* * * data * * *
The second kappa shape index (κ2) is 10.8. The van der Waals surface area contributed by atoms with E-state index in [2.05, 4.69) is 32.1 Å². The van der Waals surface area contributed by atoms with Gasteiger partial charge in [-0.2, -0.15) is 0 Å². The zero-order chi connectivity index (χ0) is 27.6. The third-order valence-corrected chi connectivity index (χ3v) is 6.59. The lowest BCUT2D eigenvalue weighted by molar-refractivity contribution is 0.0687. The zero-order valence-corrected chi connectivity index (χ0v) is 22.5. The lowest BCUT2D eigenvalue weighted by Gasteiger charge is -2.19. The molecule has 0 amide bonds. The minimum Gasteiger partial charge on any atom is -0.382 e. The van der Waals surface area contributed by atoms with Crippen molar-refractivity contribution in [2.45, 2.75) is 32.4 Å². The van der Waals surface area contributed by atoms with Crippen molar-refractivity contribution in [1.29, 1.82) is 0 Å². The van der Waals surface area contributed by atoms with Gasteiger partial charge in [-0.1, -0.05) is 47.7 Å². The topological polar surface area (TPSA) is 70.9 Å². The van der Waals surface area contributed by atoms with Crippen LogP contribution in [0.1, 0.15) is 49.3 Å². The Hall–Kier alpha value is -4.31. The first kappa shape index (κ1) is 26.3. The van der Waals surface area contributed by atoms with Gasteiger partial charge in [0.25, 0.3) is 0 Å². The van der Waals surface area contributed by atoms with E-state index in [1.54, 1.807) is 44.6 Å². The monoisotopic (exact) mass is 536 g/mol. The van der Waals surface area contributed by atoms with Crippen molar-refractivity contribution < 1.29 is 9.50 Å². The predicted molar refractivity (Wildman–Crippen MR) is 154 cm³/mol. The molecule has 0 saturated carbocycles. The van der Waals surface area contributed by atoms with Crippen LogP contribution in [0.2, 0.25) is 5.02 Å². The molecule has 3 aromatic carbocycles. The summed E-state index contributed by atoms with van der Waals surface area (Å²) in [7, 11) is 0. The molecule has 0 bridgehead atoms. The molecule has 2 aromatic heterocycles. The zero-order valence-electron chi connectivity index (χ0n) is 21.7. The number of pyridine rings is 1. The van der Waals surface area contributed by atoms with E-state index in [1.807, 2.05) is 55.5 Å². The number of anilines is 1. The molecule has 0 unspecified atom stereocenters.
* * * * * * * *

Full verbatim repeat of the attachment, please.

The second kappa shape index (κ2) is 10.8. The van der Waals surface area contributed by atoms with E-state index in [2.05, 4.69) is 32.1 Å². The van der Waals surface area contributed by atoms with Gasteiger partial charge in [-0.2, -0.15) is 0 Å². The zero-order chi connectivity index (χ0) is 27.6. The third-order valence-corrected chi connectivity index (χ3v) is 6.59. The lowest BCUT2D eigenvalue weighted by molar-refractivity contribution is 0.0687. The zero-order valence-corrected chi connectivity index (χ0v) is 22.5. The lowest BCUT2D eigenvalue weighted by Gasteiger charge is -2.19. The molecule has 0 amide bonds. The minimum Gasteiger partial charge on any atom is -0.382 e. The van der Waals surface area contributed by atoms with Crippen molar-refractivity contribution in [2.45, 2.75) is 32.4 Å². The van der Waals surface area contributed by atoms with Crippen molar-refractivity contribution in [1.29, 1.82) is 0 Å². The van der Waals surface area contributed by atoms with Gasteiger partial charge in [-0.1, -0.05) is 47.7 Å². The topological polar surface area (TPSA) is 70.9 Å². The van der Waals surface area contributed by atoms with Crippen LogP contribution in [0.1, 0.15) is 49.3 Å². The Hall–Kier alpha value is -4.31. The first kappa shape index (κ1) is 26.3. The van der Waals surface area contributed by atoms with Gasteiger partial charge in [0.25, 0.3) is 0 Å². The van der Waals surface area contributed by atoms with E-state index in [1.54, 1.807) is 44.6 Å². The monoisotopic (exact) mass is 536 g/mol. The van der Waals surface area contributed by atoms with Crippen molar-refractivity contribution < 1.29 is 9.50 Å². The predicted molar refractivity (Wildman–Crippen MR) is 154 cm³/mol. The molecule has 0 saturated carbocycles. The van der Waals surface area contributed by atoms with Crippen LogP contribution in [0.2, 0.25) is 5.02 Å². The molecule has 3 aromatic carbocycles. The summed E-state index contributed by atoms with van der Waals surface area (Å²) in [7, 11) is 0. The molecule has 0 bridgehead atoms. The molecule has 2 aromatic heterocycles. The zero-order valence-electron chi connectivity index (χ0n) is 21.7. The number of pyridine rings is 1. The van der Waals surface area contributed by atoms with E-state index in [1.807, 2.05) is 55.5 Å². The number of anilines is 1. The molecule has 0 unspecified atom stereocenters.